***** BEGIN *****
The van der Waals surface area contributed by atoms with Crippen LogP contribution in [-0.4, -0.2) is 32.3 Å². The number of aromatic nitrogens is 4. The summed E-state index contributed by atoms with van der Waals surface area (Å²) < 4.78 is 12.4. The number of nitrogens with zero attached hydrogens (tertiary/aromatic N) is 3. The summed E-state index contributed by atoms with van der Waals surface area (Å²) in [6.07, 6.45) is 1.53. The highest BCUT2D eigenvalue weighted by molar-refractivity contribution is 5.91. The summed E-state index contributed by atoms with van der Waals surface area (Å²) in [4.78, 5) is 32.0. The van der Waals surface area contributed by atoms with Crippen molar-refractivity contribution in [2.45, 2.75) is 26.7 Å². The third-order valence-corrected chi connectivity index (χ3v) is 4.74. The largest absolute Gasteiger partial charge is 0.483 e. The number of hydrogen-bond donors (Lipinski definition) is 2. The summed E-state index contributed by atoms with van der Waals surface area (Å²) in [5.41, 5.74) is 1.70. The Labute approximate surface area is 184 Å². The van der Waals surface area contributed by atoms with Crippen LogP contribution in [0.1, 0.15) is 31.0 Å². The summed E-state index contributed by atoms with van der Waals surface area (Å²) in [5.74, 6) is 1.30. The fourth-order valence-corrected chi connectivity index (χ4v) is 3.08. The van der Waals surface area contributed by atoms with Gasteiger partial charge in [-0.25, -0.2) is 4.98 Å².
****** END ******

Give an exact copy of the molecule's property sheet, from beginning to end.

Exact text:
The van der Waals surface area contributed by atoms with Crippen LogP contribution in [-0.4, -0.2) is 32.3 Å². The number of aromatic nitrogens is 4. The summed E-state index contributed by atoms with van der Waals surface area (Å²) < 4.78 is 12.4. The number of nitrogens with zero attached hydrogens (tertiary/aromatic N) is 3. The summed E-state index contributed by atoms with van der Waals surface area (Å²) in [6.07, 6.45) is 1.53. The highest BCUT2D eigenvalue weighted by molar-refractivity contribution is 5.91. The summed E-state index contributed by atoms with van der Waals surface area (Å²) in [4.78, 5) is 32.0. The van der Waals surface area contributed by atoms with Crippen molar-refractivity contribution in [2.45, 2.75) is 26.7 Å². The third-order valence-corrected chi connectivity index (χ3v) is 4.74. The largest absolute Gasteiger partial charge is 0.483 e. The number of hydrogen-bond donors (Lipinski definition) is 2. The summed E-state index contributed by atoms with van der Waals surface area (Å²) in [5.41, 5.74) is 1.70. The Labute approximate surface area is 184 Å². The van der Waals surface area contributed by atoms with Crippen LogP contribution in [0.1, 0.15) is 31.0 Å². The summed E-state index contributed by atoms with van der Waals surface area (Å²) in [5.74, 6) is 1.30. The fourth-order valence-corrected chi connectivity index (χ4v) is 3.08. The van der Waals surface area contributed by atoms with Gasteiger partial charge in [-0.25, -0.2) is 4.98 Å².